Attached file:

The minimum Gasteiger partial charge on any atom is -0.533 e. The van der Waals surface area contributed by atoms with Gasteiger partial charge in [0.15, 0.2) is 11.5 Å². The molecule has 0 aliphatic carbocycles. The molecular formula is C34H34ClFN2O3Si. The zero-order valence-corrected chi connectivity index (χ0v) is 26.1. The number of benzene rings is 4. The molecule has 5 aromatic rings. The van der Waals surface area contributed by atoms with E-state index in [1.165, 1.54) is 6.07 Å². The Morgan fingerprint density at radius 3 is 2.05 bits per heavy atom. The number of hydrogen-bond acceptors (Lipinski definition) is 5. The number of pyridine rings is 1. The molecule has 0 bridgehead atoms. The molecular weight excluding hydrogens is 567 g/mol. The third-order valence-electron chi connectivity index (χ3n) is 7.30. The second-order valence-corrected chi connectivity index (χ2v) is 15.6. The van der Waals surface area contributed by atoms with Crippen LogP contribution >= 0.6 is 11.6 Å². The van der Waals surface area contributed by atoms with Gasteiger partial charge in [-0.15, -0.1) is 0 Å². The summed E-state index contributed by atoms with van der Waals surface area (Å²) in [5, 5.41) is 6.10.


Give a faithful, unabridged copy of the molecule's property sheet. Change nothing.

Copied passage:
The minimum Gasteiger partial charge on any atom is -0.533 e. The van der Waals surface area contributed by atoms with Gasteiger partial charge in [0.15, 0.2) is 11.5 Å². The molecule has 0 aliphatic carbocycles. The molecular formula is C34H34ClFN2O3Si. The zero-order valence-corrected chi connectivity index (χ0v) is 26.1. The number of benzene rings is 4. The molecule has 5 aromatic rings. The van der Waals surface area contributed by atoms with E-state index in [1.165, 1.54) is 6.07 Å². The Morgan fingerprint density at radius 3 is 2.05 bits per heavy atom. The number of hydrogen-bond acceptors (Lipinski definition) is 5. The number of pyridine rings is 1. The molecule has 0 bridgehead atoms. The molecular weight excluding hydrogens is 567 g/mol. The third-order valence-electron chi connectivity index (χ3n) is 7.30. The second-order valence-corrected chi connectivity index (χ2v) is 15.6. The van der Waals surface area contributed by atoms with Crippen LogP contribution >= 0.6 is 11.6 Å². The van der Waals surface area contributed by atoms with Gasteiger partial charge in [-0.15, -0.1) is 0 Å². The summed E-state index contributed by atoms with van der Waals surface area (Å²) in [5, 5.41) is 6.10.